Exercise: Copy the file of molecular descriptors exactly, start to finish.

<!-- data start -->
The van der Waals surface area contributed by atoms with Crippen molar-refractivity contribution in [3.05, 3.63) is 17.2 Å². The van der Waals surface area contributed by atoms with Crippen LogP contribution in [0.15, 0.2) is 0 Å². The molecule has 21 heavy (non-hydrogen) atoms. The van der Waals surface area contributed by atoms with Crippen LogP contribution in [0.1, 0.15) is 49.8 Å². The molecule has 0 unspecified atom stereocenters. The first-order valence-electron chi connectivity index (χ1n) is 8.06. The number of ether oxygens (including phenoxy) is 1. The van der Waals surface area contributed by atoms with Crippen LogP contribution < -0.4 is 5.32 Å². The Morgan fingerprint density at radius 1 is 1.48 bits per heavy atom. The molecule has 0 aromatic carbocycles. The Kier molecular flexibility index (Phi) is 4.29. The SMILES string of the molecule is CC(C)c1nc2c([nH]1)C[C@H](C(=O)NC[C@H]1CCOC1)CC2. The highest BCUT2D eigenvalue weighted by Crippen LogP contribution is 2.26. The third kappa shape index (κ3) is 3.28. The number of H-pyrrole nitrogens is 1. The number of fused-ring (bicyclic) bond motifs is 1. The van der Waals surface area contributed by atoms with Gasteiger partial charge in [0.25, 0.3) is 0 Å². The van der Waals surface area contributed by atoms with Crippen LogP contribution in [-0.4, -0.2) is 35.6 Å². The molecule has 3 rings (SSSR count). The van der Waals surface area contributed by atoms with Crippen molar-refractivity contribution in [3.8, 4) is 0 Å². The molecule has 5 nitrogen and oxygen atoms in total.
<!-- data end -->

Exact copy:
The van der Waals surface area contributed by atoms with Crippen molar-refractivity contribution in [3.05, 3.63) is 17.2 Å². The van der Waals surface area contributed by atoms with Crippen LogP contribution in [0.15, 0.2) is 0 Å². The molecule has 21 heavy (non-hydrogen) atoms. The van der Waals surface area contributed by atoms with Crippen LogP contribution in [0.1, 0.15) is 49.8 Å². The molecule has 0 unspecified atom stereocenters. The first-order valence-electron chi connectivity index (χ1n) is 8.06. The number of ether oxygens (including phenoxy) is 1. The van der Waals surface area contributed by atoms with Crippen LogP contribution < -0.4 is 5.32 Å². The Morgan fingerprint density at radius 1 is 1.48 bits per heavy atom. The molecule has 0 aromatic carbocycles. The Kier molecular flexibility index (Phi) is 4.29. The SMILES string of the molecule is CC(C)c1nc2c([nH]1)C[C@H](C(=O)NC[C@H]1CCOC1)CC2. The highest BCUT2D eigenvalue weighted by Crippen LogP contribution is 2.26. The third kappa shape index (κ3) is 3.28. The number of H-pyrrole nitrogens is 1. The number of fused-ring (bicyclic) bond motifs is 1. The van der Waals surface area contributed by atoms with Gasteiger partial charge in [0.25, 0.3) is 0 Å². The van der Waals surface area contributed by atoms with Crippen LogP contribution in [-0.4, -0.2) is 35.6 Å². The molecule has 3 rings (SSSR count). The van der Waals surface area contributed by atoms with Crippen molar-refractivity contribution in [3.8, 4) is 0 Å². The molecule has 5 nitrogen and oxygen atoms in total.